CBCT improves on those limitations. The device projects a cone-shaped beam of x-rays as it rotates around a patient's head. During this rotation it records hundreds of images that a computer can later digitally format in a variety of ways. The result: instead of a two-dimensional flat view, we can now three-dimensionally view the mouth from a variety of different angles and in greater detail. Best of all, one scan can provide enough imagery data to view in detail the entire skull or a jaw, or something as minute as a single root canal within a tooth.
CBCT is already improving the accuracy of diagnostics and treatment in a variety of dental specialties, including orthodontics, implantation and oral surgery. And properly set, the radiation exposure is no more or less than a full-mouth series of x-rays, and up to ten times less than CT scanning.
Advances like CBCT increase the range and accuracy of diagnostics and improve treatment for a variety of conditions. As they grow in use, the result will be more successful dental outcomes for you and your family.
If you would like more information on CBCT diagnostics, please contact us or schedule an appointment for a consultation. You can also learn more about this topic by reading the Dear Doctor magazine article “Getting the Full Picture With Cone Beam Dental Scans.”
Preventing and Treating Cavities
Your lifestyle heavily influences the health of your teeth. What you eat, how well you take care of your teeth and many more choices are what can affect your teeth the most. Heredity can also play a role in how susceptible your teeth may be to decay.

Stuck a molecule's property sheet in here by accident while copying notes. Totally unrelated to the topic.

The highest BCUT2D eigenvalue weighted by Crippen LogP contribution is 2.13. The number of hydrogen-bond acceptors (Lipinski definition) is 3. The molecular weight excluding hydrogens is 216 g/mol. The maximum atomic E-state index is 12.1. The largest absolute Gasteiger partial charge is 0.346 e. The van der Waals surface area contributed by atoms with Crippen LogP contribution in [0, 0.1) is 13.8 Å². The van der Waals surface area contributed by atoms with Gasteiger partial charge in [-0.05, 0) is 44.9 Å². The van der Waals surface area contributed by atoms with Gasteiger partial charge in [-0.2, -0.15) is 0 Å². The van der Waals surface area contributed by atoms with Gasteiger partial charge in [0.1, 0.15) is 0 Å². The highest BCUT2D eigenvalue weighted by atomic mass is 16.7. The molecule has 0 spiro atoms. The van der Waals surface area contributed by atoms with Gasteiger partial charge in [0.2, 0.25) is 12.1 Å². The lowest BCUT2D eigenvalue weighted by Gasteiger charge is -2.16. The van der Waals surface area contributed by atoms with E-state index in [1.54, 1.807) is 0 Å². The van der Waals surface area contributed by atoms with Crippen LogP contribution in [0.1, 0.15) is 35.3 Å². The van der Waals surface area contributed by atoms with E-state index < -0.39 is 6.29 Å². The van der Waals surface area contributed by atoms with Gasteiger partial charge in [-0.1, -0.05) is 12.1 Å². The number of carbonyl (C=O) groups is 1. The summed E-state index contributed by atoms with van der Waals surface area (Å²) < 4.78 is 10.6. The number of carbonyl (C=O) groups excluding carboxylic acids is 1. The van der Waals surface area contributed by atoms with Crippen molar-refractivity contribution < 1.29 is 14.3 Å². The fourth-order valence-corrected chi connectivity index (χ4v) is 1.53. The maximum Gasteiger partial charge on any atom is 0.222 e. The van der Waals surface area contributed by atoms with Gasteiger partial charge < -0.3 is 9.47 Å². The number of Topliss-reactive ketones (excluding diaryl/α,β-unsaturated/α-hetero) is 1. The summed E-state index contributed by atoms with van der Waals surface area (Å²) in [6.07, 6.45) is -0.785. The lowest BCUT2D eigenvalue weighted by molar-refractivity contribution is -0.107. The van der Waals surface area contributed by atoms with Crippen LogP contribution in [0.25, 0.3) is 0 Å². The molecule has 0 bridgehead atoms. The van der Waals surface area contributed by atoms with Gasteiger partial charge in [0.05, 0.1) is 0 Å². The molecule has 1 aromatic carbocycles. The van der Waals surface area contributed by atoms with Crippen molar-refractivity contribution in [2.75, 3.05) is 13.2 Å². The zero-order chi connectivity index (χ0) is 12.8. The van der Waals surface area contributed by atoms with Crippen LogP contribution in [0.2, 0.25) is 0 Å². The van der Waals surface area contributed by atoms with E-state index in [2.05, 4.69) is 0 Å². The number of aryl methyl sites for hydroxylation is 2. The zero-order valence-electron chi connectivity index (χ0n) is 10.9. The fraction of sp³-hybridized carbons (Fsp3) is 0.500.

While cavities are generally more common among children, adults are also at risk. With proper dental hygiene and prevention, you can lower your risk of getting a cavity or tooth decay. Cavities are very serious and if left untreated, can destroy your tooth and kill the delicate nerves at its center. By visiting Horton Rd Jackson, MI you can take charge of your smile and protect your teeth from cavities.
By following a number of tips from your dentist in Jackson you can prevent cavities from forming. Brush at least twice a day and floss daily to remove plaque from between your teeth and below the gum line. Regular dental checkups are vital in maintaining proper dental hygiene as well because it is only your dentist who can diagnose a cavity. Preventative care from your dentist can help stop problems from occurring and keep minor problems from becoming major ones.
Additionally, eat a well- balanced diet by limiting starchy or sugary foods. When you do eat sugary or starchy foods, try to eat them with your meal and not as a snack. This will minimize the number of times your teeth are exposed to acid.
Treatment for a Cavity
If you get a cavity, treatment from your Jackson dentist can help to prevent tooth damage from worsening. Treatment for a cavity may involve fillings, crowns or root canals. Dentists fill teeth by removing the decayed tooth material with a drill and replace it with material such as porcelain or composite resin. Porcelain and composite resin match the natural tooth appearance better and may be preferred for your front teeth.
Crowns or caps are used if the decay is extensive and there is limited tooth structure. A root canal is recommended if the nerve in a tooth dies from decay or injury. Only your dentist can tell for sure if you do have a cavity because cavities develop below the tooth’s surface where you can’t see them.
Visit Horton Rd Jackson, MI twice a year for regular checkups to ensure the health of your teeth, and to prevent and treat cavities.